Contributed by Anthony Law Corporation
Broadly, the role of a conveyancing lawyer requires time, cost and most importantly, skilful and practical application of the law in the service of the client. Conveyancing lawyers ensure that property transactions can be carried out smoothly, including documentation and settlement processes. However, the exact scope of work done may differ depending on the client they are representing.
Here’s a detailed list on how their roles differ and what the scope of work covers:
Seller’s Conveyancing Lawyer
Buyer’s Conveyancing Lawyer
|Obtain client’s instructions & check client’s capacity to sell the property.||Obtain client’s instructions & check client’s capacity to purchase the property.|
|Make search at Singapore Land Authority.||Make search at Singapore Land Authority.|
|Prepare draft Contract for Sale, by reference to title.||Make enquiries with local Government Departments|
|Where applicable, obtain vendor’s approval of draft Contract.||Make any preliminary enquiries deemed necessary with vendor’s solicitors.|
|Submit draft Contract to purchaser’s solicitors.||Peruse and review draft Contract for Sale, by reference to title.|
|Settle terms of draft Contract with purchaser’s solicitors.||Settle, approve and return draft Contract duly signed by purchaser together with the deposit monies plus proportionate GST thereon (if applicable) paid by purchaser. Prior to conclusion of Contract, conduct bankruptcy or judicial management and winding-up searches against the vendor(s) and update title search on the property.|
|Conclude Contract and collect deposit monies plus proportionate GST thereon (if applicable) to be paid to vendor or a special conveyancing account held with entities such as appointed banks or the Singapore Academy of Law||On conclusion of Contract lodge purchaser’s caveat. Advise purchaser to effect insurance (if required)|
Arrange for the Contract to be stamped for the ad valorem stamp duty.
In the case where property is a residential property, arrange for purchaser to sign mandatory declaration form in respect of Additional Buyer’s Stamp Duty (“ABSD”).
Advice purchaser of the relevant percentage of ABSD payable and for the Contract to be stamped (if applicable) within 14 days.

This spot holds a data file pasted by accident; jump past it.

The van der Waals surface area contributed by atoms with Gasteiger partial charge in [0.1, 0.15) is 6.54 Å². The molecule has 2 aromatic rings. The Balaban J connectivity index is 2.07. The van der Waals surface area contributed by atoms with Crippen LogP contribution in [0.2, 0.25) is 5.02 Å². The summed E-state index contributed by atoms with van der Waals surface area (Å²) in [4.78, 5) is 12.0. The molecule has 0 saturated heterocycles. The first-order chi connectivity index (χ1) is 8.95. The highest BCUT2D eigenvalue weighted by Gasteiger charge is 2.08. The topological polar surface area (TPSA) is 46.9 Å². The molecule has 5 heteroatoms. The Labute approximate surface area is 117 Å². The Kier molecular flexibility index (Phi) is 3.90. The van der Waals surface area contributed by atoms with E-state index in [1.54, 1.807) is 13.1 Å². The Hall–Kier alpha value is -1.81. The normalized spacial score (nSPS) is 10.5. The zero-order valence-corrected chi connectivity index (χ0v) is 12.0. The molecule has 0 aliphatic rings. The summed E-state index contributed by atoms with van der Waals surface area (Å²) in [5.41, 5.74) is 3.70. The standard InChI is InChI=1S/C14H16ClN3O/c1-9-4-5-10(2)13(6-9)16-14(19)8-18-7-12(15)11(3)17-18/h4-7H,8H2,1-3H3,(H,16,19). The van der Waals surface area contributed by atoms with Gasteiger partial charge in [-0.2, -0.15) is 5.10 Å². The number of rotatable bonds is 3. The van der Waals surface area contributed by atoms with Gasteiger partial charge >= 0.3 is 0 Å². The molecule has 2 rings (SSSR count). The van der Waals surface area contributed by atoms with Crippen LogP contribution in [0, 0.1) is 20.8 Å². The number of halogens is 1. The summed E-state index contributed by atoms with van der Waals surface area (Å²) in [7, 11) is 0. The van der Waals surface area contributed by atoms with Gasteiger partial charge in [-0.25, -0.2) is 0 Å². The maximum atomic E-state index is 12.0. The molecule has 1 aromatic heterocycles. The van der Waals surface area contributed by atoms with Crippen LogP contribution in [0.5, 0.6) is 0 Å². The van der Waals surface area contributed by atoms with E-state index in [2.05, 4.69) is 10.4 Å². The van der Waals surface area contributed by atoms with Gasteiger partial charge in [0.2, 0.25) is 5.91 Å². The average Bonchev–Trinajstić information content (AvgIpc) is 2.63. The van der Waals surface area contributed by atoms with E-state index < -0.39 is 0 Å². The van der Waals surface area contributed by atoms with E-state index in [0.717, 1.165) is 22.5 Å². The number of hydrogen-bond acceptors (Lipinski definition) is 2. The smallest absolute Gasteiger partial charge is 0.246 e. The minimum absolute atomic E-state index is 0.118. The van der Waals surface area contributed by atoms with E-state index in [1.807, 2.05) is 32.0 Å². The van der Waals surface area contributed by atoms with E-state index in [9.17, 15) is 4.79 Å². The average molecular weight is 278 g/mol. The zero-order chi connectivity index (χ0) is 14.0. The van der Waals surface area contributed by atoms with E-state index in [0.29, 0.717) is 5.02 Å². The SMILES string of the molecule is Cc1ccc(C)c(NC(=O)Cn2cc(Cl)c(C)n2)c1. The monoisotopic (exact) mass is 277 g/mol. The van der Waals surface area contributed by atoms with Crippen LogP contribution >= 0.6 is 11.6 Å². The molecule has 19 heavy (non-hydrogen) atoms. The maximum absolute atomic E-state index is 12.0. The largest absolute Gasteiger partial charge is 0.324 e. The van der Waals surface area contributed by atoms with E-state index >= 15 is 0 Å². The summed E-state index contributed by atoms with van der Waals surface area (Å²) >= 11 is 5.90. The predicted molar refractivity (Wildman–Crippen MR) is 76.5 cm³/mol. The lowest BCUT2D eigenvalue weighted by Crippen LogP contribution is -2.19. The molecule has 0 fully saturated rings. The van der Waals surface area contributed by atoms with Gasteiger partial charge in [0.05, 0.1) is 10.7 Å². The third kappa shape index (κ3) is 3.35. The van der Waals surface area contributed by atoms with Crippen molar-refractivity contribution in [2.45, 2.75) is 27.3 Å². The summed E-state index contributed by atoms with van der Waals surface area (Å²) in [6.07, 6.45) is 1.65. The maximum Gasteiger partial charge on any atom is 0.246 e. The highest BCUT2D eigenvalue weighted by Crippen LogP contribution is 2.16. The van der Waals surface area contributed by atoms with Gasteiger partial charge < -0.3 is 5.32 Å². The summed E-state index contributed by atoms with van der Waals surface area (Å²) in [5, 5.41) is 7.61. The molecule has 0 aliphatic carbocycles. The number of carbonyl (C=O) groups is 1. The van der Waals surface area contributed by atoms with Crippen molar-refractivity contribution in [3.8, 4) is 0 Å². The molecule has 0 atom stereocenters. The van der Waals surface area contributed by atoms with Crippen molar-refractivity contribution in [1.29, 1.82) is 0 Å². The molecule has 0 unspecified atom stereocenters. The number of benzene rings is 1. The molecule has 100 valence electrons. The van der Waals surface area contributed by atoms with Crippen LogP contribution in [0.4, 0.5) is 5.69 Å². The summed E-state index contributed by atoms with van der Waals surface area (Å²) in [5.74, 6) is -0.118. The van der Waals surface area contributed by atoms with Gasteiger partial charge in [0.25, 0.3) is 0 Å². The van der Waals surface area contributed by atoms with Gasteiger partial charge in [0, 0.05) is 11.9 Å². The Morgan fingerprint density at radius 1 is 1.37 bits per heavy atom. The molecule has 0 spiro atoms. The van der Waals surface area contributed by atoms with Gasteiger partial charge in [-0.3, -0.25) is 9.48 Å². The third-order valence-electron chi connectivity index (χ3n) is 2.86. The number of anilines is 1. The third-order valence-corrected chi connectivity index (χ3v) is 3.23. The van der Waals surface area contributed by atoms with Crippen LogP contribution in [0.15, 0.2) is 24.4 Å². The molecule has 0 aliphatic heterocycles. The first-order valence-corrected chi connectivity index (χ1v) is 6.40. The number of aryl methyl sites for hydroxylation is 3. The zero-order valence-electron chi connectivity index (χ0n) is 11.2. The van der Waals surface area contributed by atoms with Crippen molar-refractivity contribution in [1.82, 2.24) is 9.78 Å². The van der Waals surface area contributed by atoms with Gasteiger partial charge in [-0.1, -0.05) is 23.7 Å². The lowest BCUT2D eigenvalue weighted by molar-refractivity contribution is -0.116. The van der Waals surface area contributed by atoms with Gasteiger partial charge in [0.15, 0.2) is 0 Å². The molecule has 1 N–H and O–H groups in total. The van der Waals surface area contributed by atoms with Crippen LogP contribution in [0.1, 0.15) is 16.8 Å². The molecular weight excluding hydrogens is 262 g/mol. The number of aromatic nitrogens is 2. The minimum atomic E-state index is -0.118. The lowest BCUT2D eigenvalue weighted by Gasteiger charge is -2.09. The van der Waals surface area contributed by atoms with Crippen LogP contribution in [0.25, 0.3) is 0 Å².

In the case where property is a residential or industrial property, obtain from the vendor's solicitors a copy of the original mandatory declaration form in respect of the SSD duly signed by the vendor and a copy of the certificate of stamp duty (if SSD is payable).
|Obtain from the purchaser's solicitors a copy of the Certificate of Stamp Duty payable by the purchaser on the Contract||Investigation of Title - Peruse and inspect title deeds, send Requisitions on Title to vendors’ solicitors.|
|In the case where property is a residential or industrial property, arrange for the vendor to sign the mandatory declaration form in respect of Seller’s Stamp Duty (“SSD”). Advise vendor (if applicable) of the relevant percentage of SSD payable and for the Contract to be stamped within 14 days.||Where purchaser is taking financing to be secured by a charge or mortgage over the property, apply (where applicable) to lessor, relevant government body or statutory board for approval to the charge or mortgage of the property.|
|In the case where property is a residential property, obtain from the purchaser's solicitors a copy of the original mandatory declaration form in respect of the Additional Buyer's Stamp Duty (“ABSD”) (except where the purchaser/beneficiary is a non-an individual or corporate entity) duly signed by the purchaser/beneficiary and the certificate of stamp duty (if ABSD is payable).||On obtaining answers to formal Requisitions on Title, prepare draft Conveyance (or instrument of transfer) and submit to vendor’s solicitors for approval.|
|Obtain documents of title from vendor and forward to purchaser’s solicitors on undertaking to return on demand.||Engross Conveyance (or instrument of transfer). Check vendor’s completion account and advise the purchaser of monies plus proportionate GST thereon (if applicable) required to complete the purchase.|
|Apply (where applicable) to lessor, relevant government body or statutory board for approval to the sale of the property.||Bankruptcy or judicial management and winding up searches against vendor(s), as the case may be.|
|Answer purchaser’s solicitors’ formal Requisitions on Title.||Final search of title, then completion (prepare withdrawal of caveat for Torrens title if confirmation of similar interest is not incorporated in the instrument of transfer.)|
|Approve draft Conveyance (or instrument of transfer) submitted by purchaser’s solicitors and return to purchaser’s solicitors with vendor’s completion account. Inform purchaser of mode of payment of completion monies.|
|If vendor is a non-resident, to sign a Letter of Confirmation (if required by purchaser) in respect of whether the non-resident vendor is a property trader|
|Prepare and submit e-Notice of Transfer of Ownership pursuant to Section 19 of the Property Tax Act (Cap 254) to the Chief Assessor and file Notice of Transfer of ownership present Section 65(2) of the Building Maintenance and Strata Management Act (Cap (30C) to the Management Corporation (if applicable). (Give copies to purchaser’s solicitors).|
N.B.: If vendor or purchaser is a company, carry out search with the Accounting and Corporate Regulatory Authority and obtain a copy of client’s Memorandum and Articles of Association and Board of Directors’ Resolutions.
November 9, 2022
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